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It's not stupidity, as if everyone did as you do, almost no series would ever be completed. That's part of the implied contract; readers buy early volumes to provide support to the author, allowing the later volumes to be completed. In return, the author should, publisher, health and acts of God allowing, try in all good faith to actually finish it.

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1 hour ago, Lord Varys said:

And there is a difference there, too. Are we talking about a trilogy or series which is essentially one vast novel, or a series whose parts can be seen, in part, as standing in their own right? It wouldn't have been that big of a deal if there wouldn't have been any more Harry Potter books after the third one, no? But one definitely wants the cliffhanger after book 6 to be resolved.

That's my biggest problem with ADWD - all the cliffhangers. Jon being "killed", Dany's story stopping after riding a dragon and meeting Dothraki, Stannis being snowed in, Theon and "Arya" reaching Northmen, Bran reaching the Three Eyed Raven, the clusterfuck that the siege of Meereen became etc. All the balls are still in the air and there's not a single storyline that has been given a satisfactory completion. Of course, there are still two books to come out so there are bound to be some things left unresolved but still.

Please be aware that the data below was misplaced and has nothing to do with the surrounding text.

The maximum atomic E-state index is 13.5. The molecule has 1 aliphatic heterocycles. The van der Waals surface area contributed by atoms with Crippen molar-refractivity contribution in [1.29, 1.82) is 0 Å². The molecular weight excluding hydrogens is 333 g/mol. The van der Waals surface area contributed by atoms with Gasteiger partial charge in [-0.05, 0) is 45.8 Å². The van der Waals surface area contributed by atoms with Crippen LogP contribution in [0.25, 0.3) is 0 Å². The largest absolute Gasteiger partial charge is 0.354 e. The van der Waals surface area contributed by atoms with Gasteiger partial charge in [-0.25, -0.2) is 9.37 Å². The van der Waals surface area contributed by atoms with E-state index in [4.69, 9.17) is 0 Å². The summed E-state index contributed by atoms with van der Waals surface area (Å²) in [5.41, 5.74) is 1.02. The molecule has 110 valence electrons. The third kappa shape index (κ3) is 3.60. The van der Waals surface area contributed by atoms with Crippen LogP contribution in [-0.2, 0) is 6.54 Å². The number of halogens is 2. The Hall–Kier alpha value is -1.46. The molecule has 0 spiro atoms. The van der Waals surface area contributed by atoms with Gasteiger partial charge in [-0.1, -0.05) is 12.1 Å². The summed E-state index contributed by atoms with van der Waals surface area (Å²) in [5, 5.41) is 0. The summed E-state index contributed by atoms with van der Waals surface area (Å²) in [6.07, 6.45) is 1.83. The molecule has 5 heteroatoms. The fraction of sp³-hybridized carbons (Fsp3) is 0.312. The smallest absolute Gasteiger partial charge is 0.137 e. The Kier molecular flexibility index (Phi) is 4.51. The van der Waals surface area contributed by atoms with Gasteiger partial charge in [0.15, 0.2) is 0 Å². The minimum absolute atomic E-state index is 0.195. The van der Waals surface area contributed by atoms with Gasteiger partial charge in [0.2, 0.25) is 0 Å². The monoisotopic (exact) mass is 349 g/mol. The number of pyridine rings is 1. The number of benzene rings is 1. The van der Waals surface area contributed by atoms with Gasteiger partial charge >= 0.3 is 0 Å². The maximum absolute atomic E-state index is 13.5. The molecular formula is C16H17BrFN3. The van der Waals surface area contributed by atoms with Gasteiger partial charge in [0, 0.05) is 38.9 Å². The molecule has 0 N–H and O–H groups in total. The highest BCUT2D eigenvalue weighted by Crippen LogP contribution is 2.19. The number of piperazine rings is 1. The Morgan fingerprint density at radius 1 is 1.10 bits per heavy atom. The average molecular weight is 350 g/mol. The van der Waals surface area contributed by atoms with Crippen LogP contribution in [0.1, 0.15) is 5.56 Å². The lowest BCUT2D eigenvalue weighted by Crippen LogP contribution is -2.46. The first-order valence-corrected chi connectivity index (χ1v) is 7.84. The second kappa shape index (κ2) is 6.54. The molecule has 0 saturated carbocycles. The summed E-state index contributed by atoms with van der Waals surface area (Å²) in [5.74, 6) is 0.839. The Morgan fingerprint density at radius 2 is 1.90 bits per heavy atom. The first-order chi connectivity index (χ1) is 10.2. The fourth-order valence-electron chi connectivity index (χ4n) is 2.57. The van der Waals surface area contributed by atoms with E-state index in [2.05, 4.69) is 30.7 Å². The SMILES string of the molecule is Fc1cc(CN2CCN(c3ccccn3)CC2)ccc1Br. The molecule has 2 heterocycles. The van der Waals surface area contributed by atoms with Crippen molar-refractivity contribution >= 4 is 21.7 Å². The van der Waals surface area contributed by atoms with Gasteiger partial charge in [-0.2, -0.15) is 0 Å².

That should make for pretty spectacular first few hundred pages of TWOW, though. ;) 

@Scott:

I quite liked both AFFC and ADWD, but the later definitely has some shortcomings, even beyond being bloated. It may be because I'd read AFFC rather quickly after ASOS and had to wait a few years for ADWD or it may be because of something else, but it definitely didn't seem complete.

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3 hours ago, mormont said:

'Frozen out' implies that there's a reasonable expectation that 'nice, respectful' fans are entitled to receive updates on a work in progress. I really can't see that at all. Fans getting any direct indication of what an author is doing, or not doing, is a very recent phenomenon. It pretty much didn't exist before the widespread adoption of blogging by authors as a way of interacting with their fan base. Before that, if you were lucky, you got an occasional interview where a very vague indication might be given that a book might be close to being finished, or not. Many authors still don't give, and have never given, any indication: not because they dislike the reactions, but because they prefer not to. That's their right.